1. Carmichael has already been prepped for the role.
After Payton injured his leg in Week 6 of the 2011 season, Carmichael stepped in to take over the offense. No one knew then that this would pay huge dividends in 2012, but the 10-game trial run allowed Carmichael to demonstrate his offensive capabilities and earn the respect of his fellow coaches and the players in the locker room.
I was blown away by the Saints' remarkable production under Carmichael. The unit averaged a staggering 476.1 yards, 26.9 first downs and 37 points per game, amassing 500-plus yards of total offense in four outings and topping the 40-point mark six times in that span.
Carmichael didn't deviate much from the diverse, high-octane approach favored by Payton. He continued using multiple formations and personnel packages to mask New Orleans' favorite concepts, and showed the creativity to implement new play designs that exploited opponents' weakest areas.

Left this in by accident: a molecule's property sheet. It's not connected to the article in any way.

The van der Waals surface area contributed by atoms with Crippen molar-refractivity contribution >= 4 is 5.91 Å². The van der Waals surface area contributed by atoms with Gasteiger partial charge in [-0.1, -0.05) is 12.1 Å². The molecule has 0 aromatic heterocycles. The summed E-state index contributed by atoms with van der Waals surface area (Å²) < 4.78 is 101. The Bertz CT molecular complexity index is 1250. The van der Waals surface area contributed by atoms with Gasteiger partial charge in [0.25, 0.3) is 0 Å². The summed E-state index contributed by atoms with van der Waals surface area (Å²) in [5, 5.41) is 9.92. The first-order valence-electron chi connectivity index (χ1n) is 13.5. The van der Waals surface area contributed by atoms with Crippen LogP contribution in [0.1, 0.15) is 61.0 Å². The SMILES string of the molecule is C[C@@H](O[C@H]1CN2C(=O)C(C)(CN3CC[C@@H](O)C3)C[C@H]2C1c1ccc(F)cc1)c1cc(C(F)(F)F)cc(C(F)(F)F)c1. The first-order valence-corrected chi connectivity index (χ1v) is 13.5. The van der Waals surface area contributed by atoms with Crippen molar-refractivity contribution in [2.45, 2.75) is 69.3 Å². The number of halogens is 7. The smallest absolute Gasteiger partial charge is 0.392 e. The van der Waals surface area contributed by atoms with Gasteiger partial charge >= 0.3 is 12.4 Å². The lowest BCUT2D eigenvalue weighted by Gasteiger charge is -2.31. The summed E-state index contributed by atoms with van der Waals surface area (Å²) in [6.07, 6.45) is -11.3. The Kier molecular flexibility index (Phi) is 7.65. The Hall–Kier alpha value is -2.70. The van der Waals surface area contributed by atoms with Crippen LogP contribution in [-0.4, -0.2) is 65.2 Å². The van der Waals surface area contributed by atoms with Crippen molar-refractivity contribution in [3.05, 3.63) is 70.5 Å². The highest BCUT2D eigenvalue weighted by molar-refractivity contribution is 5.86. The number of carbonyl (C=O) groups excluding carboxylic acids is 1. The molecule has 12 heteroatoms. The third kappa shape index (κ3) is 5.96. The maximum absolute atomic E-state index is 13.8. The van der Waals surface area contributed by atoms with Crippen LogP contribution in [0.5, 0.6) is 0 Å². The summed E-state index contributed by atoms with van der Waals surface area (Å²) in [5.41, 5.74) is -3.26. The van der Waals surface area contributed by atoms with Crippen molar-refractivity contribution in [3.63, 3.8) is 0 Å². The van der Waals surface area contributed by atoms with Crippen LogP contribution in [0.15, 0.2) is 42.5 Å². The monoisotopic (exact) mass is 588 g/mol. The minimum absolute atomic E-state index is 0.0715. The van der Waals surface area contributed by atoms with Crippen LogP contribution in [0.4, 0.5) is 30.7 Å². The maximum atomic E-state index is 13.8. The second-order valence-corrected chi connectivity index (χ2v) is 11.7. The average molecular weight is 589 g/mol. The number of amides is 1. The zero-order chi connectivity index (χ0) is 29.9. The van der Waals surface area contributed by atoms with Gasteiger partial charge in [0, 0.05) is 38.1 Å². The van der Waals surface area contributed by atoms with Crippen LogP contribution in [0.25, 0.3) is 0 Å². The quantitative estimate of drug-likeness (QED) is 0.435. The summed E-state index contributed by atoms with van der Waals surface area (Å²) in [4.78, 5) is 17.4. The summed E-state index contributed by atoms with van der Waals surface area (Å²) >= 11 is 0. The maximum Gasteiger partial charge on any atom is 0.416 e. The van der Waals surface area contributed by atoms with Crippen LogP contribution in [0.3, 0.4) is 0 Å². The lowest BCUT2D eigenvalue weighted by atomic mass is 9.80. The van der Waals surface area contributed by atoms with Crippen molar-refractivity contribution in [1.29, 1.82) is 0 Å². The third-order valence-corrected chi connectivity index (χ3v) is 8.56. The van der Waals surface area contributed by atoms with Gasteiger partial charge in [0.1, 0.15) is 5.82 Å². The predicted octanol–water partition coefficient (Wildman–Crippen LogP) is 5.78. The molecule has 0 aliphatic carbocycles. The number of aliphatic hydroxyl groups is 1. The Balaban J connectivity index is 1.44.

Most importantly, Carmichael made game-day adjustments to counter effective defensive tactics. In the NFL, the most-feared play callers have the football aptitude and confidence to alter their traditional approach when needed. Carmichael routinely switched his script based on the defensive game plan, a skill that was never more important than during the Saints' win over the Detroit Lions in the wild-card round of the postseason.
The Lions were able to generate consistent pressure against quarterback Drew Brees during the first half of that game by having their defensive ends play in a wide-nine alignment. The extreme alignment of the edge players made it difficult for the Saints' offensive tackles to block, and Brees was sacked twice. The Saints responded by incorporating more empty formations, with running back Darren Sproles and tight end Jimmy Graham positioned slightly outside of the offensive tackles, eliminating the short corners and giving Brees a few extra seconds to attack downfield:
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